The Trump administration’s easier new rules for high tech weapons sales directly to foreign countries is a victory for giant US defense contractors to increase their profits, international peace activist Dr. Helen Caldicott told Sputnik on Friday.
“Relaxation of restrictions and laws to inhibit the sale of drones and other weapons on an international scale is clearly a result of pressure from the US military industrial complex to increase their profits and to outcompete other countries,” Caldicott, founder of Physicians for Social Responsibility, the organization that was the co-winner of the 1985 Nobel Peace Prize, said.
On Thursday, the White House relaxed weapons export protocols to allow US defense contractors to more easily sell unmanned aerial vehicles to foreign clients. Principal Deputy Assistant Secretary for Political-Military Affairs Tina Kaidanow said on Thursday the changes were made to ensure that US industry faced fewer... read more
By Alastair Boone & Sarah Holder, Citylab, 26 March 2018
Some cities and states are taking their own initiative to protect the world from a U.S. trigger finger. And they’re mostly led by women.
Dropping an atomic bomb doesn’t happen as fast as it does in the movies. There’s no room with a red, shiny “nuclear button” primed for the pressing. But in the U.S., launching a nuclear weapon does depend on just one trigger finger: The President’s.
Peace builders, activists, and congressional leaders have tried unsuccessfully to take away this unilateral ability since the Cold War, when nuclear war with Russia felt imminent daily. Now, the threat looms again, as tensions between North Korea and the U.S. simmer—and a... read more
“It frightened the hell out of me. I’m still frightened.”
These words mark the reaction of a young Australian named Helen Caldicott to a story of the aftermath of mistaken nuclear war, in which those who never even took sides were faced with the slow advance of deadly nuclear radiation on their shores. On the Beach, first a best-selling novel and then a major Hollywood film, confronts the viewer with a number of questions: How would you behave if—in the aftermath of a nuclear apocalypse—you knew you only have a few weeks or months left to live?
Would you carouse riotously, knowing the end is near? Deny that the entire thing is happening? Hope against all logic for a miraculous reprieve? Try to maintain a core of... read more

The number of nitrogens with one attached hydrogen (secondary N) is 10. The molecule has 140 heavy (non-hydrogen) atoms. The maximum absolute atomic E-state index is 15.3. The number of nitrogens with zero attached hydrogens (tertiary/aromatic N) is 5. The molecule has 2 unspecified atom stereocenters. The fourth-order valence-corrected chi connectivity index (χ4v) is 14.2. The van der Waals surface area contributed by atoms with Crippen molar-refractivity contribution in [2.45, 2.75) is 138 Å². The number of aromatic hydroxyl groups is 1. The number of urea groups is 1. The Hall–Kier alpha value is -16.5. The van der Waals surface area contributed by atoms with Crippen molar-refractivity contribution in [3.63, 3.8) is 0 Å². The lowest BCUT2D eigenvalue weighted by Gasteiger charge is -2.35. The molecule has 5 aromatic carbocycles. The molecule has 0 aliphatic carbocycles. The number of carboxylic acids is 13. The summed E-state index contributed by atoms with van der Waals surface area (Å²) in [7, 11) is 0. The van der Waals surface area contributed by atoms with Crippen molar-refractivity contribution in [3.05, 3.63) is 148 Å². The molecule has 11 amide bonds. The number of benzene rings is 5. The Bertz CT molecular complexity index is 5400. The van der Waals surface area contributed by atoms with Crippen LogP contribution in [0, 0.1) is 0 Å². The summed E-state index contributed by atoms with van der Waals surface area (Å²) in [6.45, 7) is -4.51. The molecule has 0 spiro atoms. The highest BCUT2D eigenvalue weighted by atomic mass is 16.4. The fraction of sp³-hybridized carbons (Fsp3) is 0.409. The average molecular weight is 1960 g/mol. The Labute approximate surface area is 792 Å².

WASHINGTON (Sputnik) – The cancer epidemic sweeping Terceira Island in the Azores, home to the US Air Base at Lajes, is a health crisis that requires an immediate environmental cleanup, Dr. Helen Caldicott, founder of a Nobel Peace Prize anti-nuclear movement told Sputnik.
“The situation is a severe public health problem and all necessary facilities should be immediately devoted to helping these poor people,” Caldicott, founder of Physicians for Social Responsibility, the organization that was the co-winner of the 1985 Nobel Peace Prize, said.
Many inhabitants of Portugal’s Terceira Island on which Lajes is located are suffering from deadly diseases, especially cancer, at rates far higher than the rest of the Azores islands in the eastern Atlantic, the Russia-based Ruptly video agency reported.
Caldicott said the report was consistent with a pattern of environmental... read more
By Tom Switzer, Sydney Morning Herald, 30 January 2018
For seven decades, the Chicago-based Bulletin of Atomic Scientists group has kept a symbolic device called the Doomsday Clock. Its purpose is to warn humankind about the prospects of apocalypse.
At the onset of the Cold War, in 1947, the clock was set at seven minutes to midnight. Midnight, of course, means the moment we’re all annihilated. Ever since, the minute hand has yo-yoed between two and 17 minutes before catastrophe. It wavers in accordance with the judgment of prominent scientists and strategists about the state of global order. For instance, the clock’s hand was pushed forward to two minutes to midnight in 1953 when the US and the Soviet Union conducted atomic tests; it was pushed... read more
Daniel Ellsberg, the man described as the most famous whistleblower of the 20th century talks about Spielberg’s new film The Post, press freedom, Donald Trump, and why he didn’t leak thousands of top-secret nuclear war documents.
WHEN Vilma Taylor’s seven-month-old baby Brad was diagnosed with cystic fibrosis in 1964, the specialist assured her he’d be dead before long.
“They said when he was born that five years of age would be his limit,” Vilma, now 86, says. “The specialist said it was a waste of time treating these children, they all die.”
But Brad Taylor, helped by three strong women and an Australian-first heart-lung transplant, defied that prognosis to become South Australia’s most prominent advocate to find a cure for the killer genetic disease that clogs the lungs and digestive system with mucus.
He died on January 5, at 53, which sounds too young but was really a great victory. Even today, life... read more